Effects of Taurine Administration on Carbohydrate Metabolism in Skeletal Muscle during the Post-Exercise Phase.
J Nutr Sci Vitaminol (Tokyo). 2016 ;62(4):257-264. PMID: 27725411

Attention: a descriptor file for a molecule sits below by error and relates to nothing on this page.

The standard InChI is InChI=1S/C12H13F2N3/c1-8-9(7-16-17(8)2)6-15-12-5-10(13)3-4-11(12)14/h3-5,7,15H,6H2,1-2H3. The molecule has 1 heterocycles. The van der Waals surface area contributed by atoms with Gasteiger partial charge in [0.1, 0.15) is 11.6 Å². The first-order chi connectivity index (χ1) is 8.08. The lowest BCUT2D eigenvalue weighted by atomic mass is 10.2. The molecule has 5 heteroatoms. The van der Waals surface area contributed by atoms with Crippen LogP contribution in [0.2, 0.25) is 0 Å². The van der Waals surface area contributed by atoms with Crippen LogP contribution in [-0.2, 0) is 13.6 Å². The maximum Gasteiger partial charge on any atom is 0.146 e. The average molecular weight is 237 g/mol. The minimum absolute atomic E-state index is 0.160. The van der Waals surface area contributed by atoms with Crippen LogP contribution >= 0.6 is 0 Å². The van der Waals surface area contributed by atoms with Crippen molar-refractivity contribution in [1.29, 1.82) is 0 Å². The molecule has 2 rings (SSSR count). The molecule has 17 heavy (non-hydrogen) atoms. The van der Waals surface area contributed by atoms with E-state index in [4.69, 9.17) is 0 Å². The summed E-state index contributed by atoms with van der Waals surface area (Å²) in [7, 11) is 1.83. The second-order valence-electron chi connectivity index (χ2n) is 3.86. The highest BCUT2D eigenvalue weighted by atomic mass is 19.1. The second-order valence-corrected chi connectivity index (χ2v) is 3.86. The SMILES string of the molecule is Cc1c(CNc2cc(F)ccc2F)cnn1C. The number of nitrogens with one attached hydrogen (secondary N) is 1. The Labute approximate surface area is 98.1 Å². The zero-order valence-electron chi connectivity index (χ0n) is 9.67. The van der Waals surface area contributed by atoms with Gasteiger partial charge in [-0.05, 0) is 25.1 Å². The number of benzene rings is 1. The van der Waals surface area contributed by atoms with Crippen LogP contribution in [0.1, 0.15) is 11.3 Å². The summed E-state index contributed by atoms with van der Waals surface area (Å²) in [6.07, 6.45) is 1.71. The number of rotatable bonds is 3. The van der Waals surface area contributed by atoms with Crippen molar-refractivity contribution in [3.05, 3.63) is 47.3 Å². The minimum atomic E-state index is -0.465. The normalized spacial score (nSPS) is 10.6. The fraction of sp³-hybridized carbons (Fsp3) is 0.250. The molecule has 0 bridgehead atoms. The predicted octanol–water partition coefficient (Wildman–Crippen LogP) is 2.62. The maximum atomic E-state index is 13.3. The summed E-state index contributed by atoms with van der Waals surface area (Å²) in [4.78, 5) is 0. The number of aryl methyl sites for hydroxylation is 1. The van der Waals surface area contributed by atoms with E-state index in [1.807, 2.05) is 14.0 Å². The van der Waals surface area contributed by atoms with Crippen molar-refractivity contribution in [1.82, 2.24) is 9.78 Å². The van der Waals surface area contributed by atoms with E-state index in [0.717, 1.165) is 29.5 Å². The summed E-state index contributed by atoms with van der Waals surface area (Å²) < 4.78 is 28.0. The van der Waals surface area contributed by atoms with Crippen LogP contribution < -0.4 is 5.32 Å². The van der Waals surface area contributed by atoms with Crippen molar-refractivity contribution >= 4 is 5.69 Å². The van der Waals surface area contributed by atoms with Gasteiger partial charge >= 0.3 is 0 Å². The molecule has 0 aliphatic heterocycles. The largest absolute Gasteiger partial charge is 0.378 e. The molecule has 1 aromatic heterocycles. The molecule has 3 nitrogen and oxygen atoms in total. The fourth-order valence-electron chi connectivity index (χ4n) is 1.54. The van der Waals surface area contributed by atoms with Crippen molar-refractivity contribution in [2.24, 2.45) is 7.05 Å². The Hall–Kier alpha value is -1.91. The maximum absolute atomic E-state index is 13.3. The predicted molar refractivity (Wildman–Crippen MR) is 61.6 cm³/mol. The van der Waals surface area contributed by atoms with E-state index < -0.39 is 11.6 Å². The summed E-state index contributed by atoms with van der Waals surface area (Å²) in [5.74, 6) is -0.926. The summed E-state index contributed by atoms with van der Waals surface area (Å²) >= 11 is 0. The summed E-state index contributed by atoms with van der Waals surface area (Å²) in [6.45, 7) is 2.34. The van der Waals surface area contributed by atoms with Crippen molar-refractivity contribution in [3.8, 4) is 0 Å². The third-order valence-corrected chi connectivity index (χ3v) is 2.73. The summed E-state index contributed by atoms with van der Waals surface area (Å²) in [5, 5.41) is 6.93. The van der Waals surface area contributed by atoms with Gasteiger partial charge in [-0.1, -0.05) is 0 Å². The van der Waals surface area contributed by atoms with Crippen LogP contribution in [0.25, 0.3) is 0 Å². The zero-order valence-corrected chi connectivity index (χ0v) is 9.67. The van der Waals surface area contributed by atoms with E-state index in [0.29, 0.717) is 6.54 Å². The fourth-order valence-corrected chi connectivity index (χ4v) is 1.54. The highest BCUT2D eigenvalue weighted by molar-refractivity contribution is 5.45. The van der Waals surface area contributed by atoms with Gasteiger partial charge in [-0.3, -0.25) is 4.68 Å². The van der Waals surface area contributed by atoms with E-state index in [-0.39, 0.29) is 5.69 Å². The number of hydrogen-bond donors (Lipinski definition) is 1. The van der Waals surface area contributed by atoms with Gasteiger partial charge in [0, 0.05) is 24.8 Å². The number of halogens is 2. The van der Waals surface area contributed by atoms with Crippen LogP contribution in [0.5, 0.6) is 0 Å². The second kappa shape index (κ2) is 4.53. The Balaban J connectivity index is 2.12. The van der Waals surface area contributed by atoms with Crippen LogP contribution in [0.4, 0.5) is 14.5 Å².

We previously reported that taurine (2-aminoethanesulfonic acid; dose: 0.5 mg/g body weight) administration after treadmill running at 25 m/min for 90 min increased the glycogen concentration in the skeletal muscle of ICR mice at 120 min after the exercise (Takahashi et al. 2014). In the current study, we further investigated the effects of taurine administration on glycogen repletion and carbohydrate metabolism in the tibialis anterior muscle after endurance exercise. The metabolomic profiles of the tibialis anterior muscle at 120 min after the exercise were analyzed by a capillary electrophoresis-time-of-flight mass spectrometry (n=6). Fructose-1,6-bisphosphate (F1,6P), a glycogenolytic/glycolytic intermediate produced by phosphofructokinase, was significantly lower in the taurine-treated group than that in the control group (p<0.01). Dihydroxyacetonephosphate (DHAP), a downstream product of F1,6P was lower (p=0.05) and glycerol 3-phosphate, a downstream product of F1,6P and DHAP, tended to be lower (p=0.09) in the taurine-treated group than in the controls. At that time, phosphorylated Ser(293) on the E1α subunit of pyruvate dehydrogenase (PDH) tended to be higher in the taurine-treated mice than in the controls (p=0.09, n=5). There was a positive correlation between phosphorylation of the PDH E1α subunit at Ser(293) and glycogen concentration (r=0.73, p<0.05). Our results showed that the enhanced glycogen repletion in skeletal muscle by taurine treatment during the post-exercise phase was accompanied by the lower levels of glycogenolytic/glycolytic intermediates.